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The year is 1994. A wealthy White family adopts a ten year old precocious African-American girl who according to her foster mother, suffers from nightmares described as pure evil. The parents ignore the warning because what’s a horror movie without good ol denial? As the adopted child settles in to her new home on the historical Benoit Plantation, the mother experiences nostalgia of a past life that isn’t her own. The life of a former slave + hoodoo woman of the Benoit Plantation who was murdered after visiting her former slave-masters, to follow up on a failed promise to build a new cabin for her family. To put things into context, after slavery ended, nearly all of the freedmen remained on the plantations years after they were told they were no longer slaves. They had no inheritance, no savings, no land, and you guessed it, nowhere to go. Families continued to occupy the same one room shacks that they previously had when they were slaves.The spirit of the hoodoo woman uses the child’s nightmares to wreak havoc on the family, and eventually possesses the child.
“Nightmares Are Dreams Too” explores the consequences of sins and unpaid debts through hoodoo, black spirits, and ghostlore.
As a cinephile, and a descendant of those enslaved in the United States of America, I’ve often wondered why there aren’t more films that show my ancestors (on screen) avenge the pure evil they endured, also known as slavery. Why is it rare to see a film about enslaved people fighting back and experiencing a glorious triumphant victory? It’s just a movie after all. This is where our film comes in. Check out our articles in Black Girl Nerds and Daily Dead.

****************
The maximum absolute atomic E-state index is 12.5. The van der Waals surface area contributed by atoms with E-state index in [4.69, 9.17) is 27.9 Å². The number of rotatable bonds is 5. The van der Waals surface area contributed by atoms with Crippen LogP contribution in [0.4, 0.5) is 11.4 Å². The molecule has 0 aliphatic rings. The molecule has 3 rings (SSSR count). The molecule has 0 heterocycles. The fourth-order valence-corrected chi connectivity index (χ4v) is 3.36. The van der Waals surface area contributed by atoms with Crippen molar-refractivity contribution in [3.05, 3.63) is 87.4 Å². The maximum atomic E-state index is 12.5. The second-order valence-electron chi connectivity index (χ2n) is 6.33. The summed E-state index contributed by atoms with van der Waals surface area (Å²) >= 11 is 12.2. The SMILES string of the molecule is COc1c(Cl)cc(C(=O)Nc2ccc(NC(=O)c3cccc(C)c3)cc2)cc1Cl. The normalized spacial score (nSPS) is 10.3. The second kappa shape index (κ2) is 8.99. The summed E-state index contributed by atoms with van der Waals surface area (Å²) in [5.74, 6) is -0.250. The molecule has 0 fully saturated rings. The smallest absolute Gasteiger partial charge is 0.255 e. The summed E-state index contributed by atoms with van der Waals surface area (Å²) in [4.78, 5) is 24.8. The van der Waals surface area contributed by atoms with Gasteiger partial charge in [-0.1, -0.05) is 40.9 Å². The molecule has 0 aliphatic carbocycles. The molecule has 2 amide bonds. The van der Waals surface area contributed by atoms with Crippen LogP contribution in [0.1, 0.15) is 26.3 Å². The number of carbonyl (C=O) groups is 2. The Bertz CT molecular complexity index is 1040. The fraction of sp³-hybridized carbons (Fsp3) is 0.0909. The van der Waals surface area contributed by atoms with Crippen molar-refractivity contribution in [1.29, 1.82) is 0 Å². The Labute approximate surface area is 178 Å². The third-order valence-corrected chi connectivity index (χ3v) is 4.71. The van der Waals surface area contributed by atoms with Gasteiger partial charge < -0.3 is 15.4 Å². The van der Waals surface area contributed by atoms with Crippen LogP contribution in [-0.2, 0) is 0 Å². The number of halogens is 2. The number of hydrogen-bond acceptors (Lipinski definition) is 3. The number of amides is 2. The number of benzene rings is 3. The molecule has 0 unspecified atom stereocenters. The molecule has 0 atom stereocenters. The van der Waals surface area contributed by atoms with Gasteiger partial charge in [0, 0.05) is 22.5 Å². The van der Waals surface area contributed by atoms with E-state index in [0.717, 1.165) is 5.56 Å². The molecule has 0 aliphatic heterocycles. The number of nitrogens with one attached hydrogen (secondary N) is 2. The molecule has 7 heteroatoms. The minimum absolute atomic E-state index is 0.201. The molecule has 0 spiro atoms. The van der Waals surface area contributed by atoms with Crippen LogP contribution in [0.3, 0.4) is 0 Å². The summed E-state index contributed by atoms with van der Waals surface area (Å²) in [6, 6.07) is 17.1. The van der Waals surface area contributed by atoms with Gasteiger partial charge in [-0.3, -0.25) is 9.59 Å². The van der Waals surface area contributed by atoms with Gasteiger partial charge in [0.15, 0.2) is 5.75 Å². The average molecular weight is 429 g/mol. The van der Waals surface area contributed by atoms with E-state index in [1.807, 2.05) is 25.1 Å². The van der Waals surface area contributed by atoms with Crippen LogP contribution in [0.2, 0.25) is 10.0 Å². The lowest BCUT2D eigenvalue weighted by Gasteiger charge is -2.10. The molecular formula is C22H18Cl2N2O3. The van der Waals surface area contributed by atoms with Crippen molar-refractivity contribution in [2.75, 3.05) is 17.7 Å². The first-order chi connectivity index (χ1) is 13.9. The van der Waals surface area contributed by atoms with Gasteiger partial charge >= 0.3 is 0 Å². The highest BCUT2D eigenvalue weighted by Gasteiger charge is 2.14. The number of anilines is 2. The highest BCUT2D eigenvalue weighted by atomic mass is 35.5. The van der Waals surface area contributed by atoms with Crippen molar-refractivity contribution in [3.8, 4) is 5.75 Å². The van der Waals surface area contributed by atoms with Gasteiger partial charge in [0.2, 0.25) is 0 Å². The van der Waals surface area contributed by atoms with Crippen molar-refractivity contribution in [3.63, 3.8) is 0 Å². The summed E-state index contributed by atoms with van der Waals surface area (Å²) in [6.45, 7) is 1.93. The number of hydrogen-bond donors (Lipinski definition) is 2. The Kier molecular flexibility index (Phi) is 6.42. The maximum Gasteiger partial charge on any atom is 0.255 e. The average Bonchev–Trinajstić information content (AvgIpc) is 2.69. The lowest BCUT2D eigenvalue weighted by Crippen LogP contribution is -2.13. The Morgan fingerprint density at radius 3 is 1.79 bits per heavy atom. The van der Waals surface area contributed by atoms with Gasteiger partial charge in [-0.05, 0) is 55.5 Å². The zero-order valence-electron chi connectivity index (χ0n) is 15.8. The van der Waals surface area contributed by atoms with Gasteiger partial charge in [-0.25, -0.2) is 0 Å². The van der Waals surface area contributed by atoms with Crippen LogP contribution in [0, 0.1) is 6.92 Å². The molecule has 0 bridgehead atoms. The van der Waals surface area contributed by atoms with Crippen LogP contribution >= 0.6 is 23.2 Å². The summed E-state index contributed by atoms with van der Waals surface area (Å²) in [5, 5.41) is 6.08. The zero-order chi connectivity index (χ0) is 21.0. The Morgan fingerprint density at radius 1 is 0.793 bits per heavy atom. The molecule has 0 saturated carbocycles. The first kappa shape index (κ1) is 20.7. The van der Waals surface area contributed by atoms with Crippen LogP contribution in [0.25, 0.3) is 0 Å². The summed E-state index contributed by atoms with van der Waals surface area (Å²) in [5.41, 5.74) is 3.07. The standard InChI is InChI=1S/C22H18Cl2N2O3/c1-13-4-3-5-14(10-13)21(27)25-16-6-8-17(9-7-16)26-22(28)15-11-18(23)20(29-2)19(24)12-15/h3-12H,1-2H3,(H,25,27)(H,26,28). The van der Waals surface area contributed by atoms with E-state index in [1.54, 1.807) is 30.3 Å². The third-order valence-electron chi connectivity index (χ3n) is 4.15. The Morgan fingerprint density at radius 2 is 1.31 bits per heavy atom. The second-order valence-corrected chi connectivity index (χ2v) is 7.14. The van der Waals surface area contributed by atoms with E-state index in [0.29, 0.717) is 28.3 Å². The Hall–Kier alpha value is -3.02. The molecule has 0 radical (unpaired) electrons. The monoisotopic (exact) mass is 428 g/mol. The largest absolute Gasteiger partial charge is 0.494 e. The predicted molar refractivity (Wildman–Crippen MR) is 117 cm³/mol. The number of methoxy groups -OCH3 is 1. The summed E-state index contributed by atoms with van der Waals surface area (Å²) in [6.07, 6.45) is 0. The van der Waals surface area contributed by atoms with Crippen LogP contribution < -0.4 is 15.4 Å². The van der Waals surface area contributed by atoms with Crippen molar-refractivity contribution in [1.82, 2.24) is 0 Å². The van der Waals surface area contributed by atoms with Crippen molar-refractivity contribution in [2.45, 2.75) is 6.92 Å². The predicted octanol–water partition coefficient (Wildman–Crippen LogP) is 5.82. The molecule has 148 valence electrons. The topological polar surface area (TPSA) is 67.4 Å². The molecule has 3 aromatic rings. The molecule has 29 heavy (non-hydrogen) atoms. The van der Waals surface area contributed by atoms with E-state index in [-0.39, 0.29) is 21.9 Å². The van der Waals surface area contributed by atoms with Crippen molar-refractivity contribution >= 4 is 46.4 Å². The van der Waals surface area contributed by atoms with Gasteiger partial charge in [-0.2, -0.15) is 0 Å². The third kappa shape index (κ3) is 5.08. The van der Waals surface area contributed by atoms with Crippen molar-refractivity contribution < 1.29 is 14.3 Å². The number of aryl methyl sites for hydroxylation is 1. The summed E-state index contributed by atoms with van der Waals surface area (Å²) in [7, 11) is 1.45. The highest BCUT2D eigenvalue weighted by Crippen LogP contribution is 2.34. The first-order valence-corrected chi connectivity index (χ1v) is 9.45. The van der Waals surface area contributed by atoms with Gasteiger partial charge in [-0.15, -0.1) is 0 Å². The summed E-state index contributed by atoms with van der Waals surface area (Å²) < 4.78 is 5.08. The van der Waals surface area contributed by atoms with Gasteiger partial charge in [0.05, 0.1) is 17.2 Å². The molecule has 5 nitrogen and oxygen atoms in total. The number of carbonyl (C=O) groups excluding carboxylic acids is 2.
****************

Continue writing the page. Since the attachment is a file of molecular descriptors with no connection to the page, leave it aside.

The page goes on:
Check out our FULL TRAILER here:
The bulk of the story takes place in the 90’s. We envision natural lighting and rustic tones. We realize that 90’s colors are typically neon, bright, and bold but due to the horror nature of the film, we opted to simply create the illusion of the 90’s through wardrobe, props, vehicles, and dialogue. A few flashbacks and dream-state scenes take place in the mid to late 1800’s in which we envision beautiful shots of a world that’s vintage and neoclassical, mysterious and dark. We’ve spent countless hours and all of our resources shooting the trailer to raise funds for the feature film. Here are some of the shots we captured during the production of the trailer.
Check out our Film Cross below.
I created “Nightmares Are Dreams Too” and “Ronald” for one simple reason, horror is my favorite genre. But I must admit, my desire to create horror films goes somewhat deeper than my love for the genre. I recently spoke at Hauser & Wirth in Los Angeles as a guest for the CalArts Critical Studies Residency: Extensions of Horror. We discussed Black Horror and concluded that aside from rom-com’s and light comedies, the Black experience by large is horror and aspects of it is seen in almost all of our narrative and non-narrative works of art. My goal is to make a huge impact in the horror genre and challenge the general consensus that “Black people don’t really do horrors.”
As far as the horror genre goes, I look up to Jordan Peele, James Wan, Leigh Whannell, Ari Aster, Wes Craven, and Robert Eggers to name a few. Anything stand out to you? Google “horror directors” and you will find that as of today, there aren’t any Black female horror directors on the landing page and, well, Jordan Peele is all we got. In the drama and documentary genre, I look up to the true example of excellence, consistency, and grace, that is Ava DuVernay. In a lot of ways, her work is Black horror. I also look up to Spike Lee not just for his outstanding films but for being unapologetically Black and for creating films like Malcolm X. Lastly, I look up to filmmakers like Robert Townsend and The Wayans for paving their own way. It’s exactly what I intend do.